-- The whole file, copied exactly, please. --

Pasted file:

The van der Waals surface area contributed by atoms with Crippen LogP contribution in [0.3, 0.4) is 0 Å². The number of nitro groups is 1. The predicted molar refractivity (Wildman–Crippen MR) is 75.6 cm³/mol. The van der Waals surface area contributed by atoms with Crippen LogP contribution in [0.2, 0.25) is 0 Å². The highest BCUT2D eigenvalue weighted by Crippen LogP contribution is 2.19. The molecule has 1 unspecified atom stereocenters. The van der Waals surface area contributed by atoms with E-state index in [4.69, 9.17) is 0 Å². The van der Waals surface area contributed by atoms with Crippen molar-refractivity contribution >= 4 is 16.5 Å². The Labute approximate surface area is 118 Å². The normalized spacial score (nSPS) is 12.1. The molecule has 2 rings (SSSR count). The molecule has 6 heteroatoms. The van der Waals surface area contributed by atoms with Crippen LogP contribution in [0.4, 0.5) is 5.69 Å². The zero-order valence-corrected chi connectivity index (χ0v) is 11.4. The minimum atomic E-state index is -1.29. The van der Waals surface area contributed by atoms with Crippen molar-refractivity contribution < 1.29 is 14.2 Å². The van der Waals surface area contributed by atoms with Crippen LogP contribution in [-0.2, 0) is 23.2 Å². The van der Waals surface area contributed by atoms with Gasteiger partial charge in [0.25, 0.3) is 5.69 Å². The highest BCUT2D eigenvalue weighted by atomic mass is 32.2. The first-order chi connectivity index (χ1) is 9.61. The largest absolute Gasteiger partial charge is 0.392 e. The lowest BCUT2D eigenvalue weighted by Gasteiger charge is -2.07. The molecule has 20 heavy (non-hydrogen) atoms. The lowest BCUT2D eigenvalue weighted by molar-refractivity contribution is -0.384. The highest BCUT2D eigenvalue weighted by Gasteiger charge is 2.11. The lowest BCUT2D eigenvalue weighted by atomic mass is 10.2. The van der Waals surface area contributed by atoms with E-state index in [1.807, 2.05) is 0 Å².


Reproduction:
The van der Waals surface area contributed by atoms with Crippen LogP contribution in [0.3, 0.4) is 0 Å². The number of nitro groups is 1. The predicted molar refractivity (Wildman–Crippen MR) is 75.6 cm³/mol. The van der Waals surface area contributed by atoms with Crippen LogP contribution in [0.2, 0.25) is 0 Å². The highest BCUT2D eigenvalue weighted by Crippen LogP contribution is 2.19. The molecule has 1 unspecified atom stereocenters. The van der Waals surface area contributed by atoms with E-state index in [4.69, 9.17) is 0 Å². The van der Waals surface area contributed by atoms with Crippen molar-refractivity contribution >= 4 is 16.5 Å². The Labute approximate surface area is 118 Å². The normalized spacial score (nSPS) is 12.1. The molecule has 2 rings (SSSR count). The molecule has 6 heteroatoms. The van der Waals surface area contributed by atoms with Crippen LogP contribution in [0.4, 0.5) is 5.69 Å². The zero-order valence-corrected chi connectivity index (χ0v) is 11.4. The minimum atomic E-state index is -1.29. The van der Waals surface area contributed by atoms with Crippen molar-refractivity contribution < 1.29 is 14.2 Å². The van der Waals surface area contributed by atoms with Crippen LogP contribution in [-0.2, 0) is 23.2 Å². The van der Waals surface area contributed by atoms with Gasteiger partial charge in [0.25, 0.3) is 5.69 Å². The highest BCUT2D eigenvalue weighted by atomic mass is 32.2. The first-order chi connectivity index (χ1) is 9.61. The largest absolute Gasteiger partial charge is 0.392 e. The lowest BCUT2D eigenvalue weighted by Gasteiger charge is -2.07. The molecule has 20 heavy (non-hydrogen) atoms. The lowest BCUT2D eigenvalue weighted by molar-refractivity contribution is -0.384. The highest BCUT2D eigenvalue weighted by Gasteiger charge is 2.11. The lowest BCUT2D eigenvalue weighted by atomic mass is 10.2. The van der Waals surface area contributed by atoms with E-state index in [1.807, 2.05) is 0 Å².